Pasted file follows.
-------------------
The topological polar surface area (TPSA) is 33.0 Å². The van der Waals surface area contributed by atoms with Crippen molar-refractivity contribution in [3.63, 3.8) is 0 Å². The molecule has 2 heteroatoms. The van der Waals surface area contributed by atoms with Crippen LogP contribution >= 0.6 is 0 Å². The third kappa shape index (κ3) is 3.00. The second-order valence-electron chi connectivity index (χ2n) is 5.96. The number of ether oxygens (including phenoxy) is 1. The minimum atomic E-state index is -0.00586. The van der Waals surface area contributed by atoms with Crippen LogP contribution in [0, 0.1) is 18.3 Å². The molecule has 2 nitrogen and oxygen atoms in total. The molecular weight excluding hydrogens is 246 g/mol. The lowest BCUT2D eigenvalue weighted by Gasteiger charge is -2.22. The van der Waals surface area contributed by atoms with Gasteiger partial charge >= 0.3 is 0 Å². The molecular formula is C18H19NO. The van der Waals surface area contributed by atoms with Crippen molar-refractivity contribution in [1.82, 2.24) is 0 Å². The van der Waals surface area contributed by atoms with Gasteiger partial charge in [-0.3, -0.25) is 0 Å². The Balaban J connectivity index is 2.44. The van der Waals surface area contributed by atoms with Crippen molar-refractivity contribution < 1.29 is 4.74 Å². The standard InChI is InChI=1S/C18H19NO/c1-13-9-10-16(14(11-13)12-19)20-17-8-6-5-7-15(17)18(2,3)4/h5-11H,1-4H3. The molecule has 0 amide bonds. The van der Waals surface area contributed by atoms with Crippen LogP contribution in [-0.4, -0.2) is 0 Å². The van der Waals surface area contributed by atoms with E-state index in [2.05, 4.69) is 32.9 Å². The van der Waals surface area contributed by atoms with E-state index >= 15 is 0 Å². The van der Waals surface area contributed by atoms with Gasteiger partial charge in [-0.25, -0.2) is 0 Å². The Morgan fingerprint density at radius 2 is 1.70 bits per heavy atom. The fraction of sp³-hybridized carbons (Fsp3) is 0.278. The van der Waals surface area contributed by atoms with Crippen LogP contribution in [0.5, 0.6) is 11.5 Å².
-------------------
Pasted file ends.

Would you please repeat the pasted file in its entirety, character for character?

The topological polar surface area (TPSA) is 33.0 Å². The van der Waals surface area contributed by atoms with Crippen molar-refractivity contribution in [3.63, 3.8) is 0 Å². The molecule has 2 heteroatoms. The van der Waals surface area contributed by atoms with Crippen LogP contribution >= 0.6 is 0 Å². The third kappa shape index (κ3) is 3.00. The second-order valence-electron chi connectivity index (χ2n) is 5.96. The number of ether oxygens (including phenoxy) is 1. The minimum atomic E-state index is -0.00586. The van der Waals surface area contributed by atoms with Crippen LogP contribution in [0, 0.1) is 18.3 Å². The molecule has 2 nitrogen and oxygen atoms in total. The molecular weight excluding hydrogens is 246 g/mol. The lowest BCUT2D eigenvalue weighted by Gasteiger charge is -2.22. The van der Waals surface area contributed by atoms with Gasteiger partial charge >= 0.3 is 0 Å². The molecular formula is C18H19NO. The van der Waals surface area contributed by atoms with Crippen molar-refractivity contribution in [1.82, 2.24) is 0 Å². The van der Waals surface area contributed by atoms with Gasteiger partial charge in [-0.3, -0.25) is 0 Å². The Balaban J connectivity index is 2.44. The van der Waals surface area contributed by atoms with Crippen molar-refractivity contribution < 1.29 is 4.74 Å². The standard InChI is InChI=1S/C18H19NO/c1-13-9-10-16(14(11-13)12-19)20-17-8-6-5-7-15(17)18(2,3)4/h5-11H,1-4H3. The molecule has 0 amide bonds. The van der Waals surface area contributed by atoms with Crippen LogP contribution in [-0.4, -0.2) is 0 Å². The van der Waals surface area contributed by atoms with E-state index in [2.05, 4.69) is 32.9 Å². The van der Waals surface area contributed by atoms with E-state index >= 15 is 0 Å². The van der Waals surface area contributed by atoms with Gasteiger partial charge in [-0.25, -0.2) is 0 Å². The Morgan fingerprint density at radius 2 is 1.70 bits per heavy atom. The fraction of sp³-hybridized carbons (Fsp3) is 0.278. The van der Waals surface area contributed by atoms with Crippen LogP contribution in [0.5, 0.6) is 11.5 Å².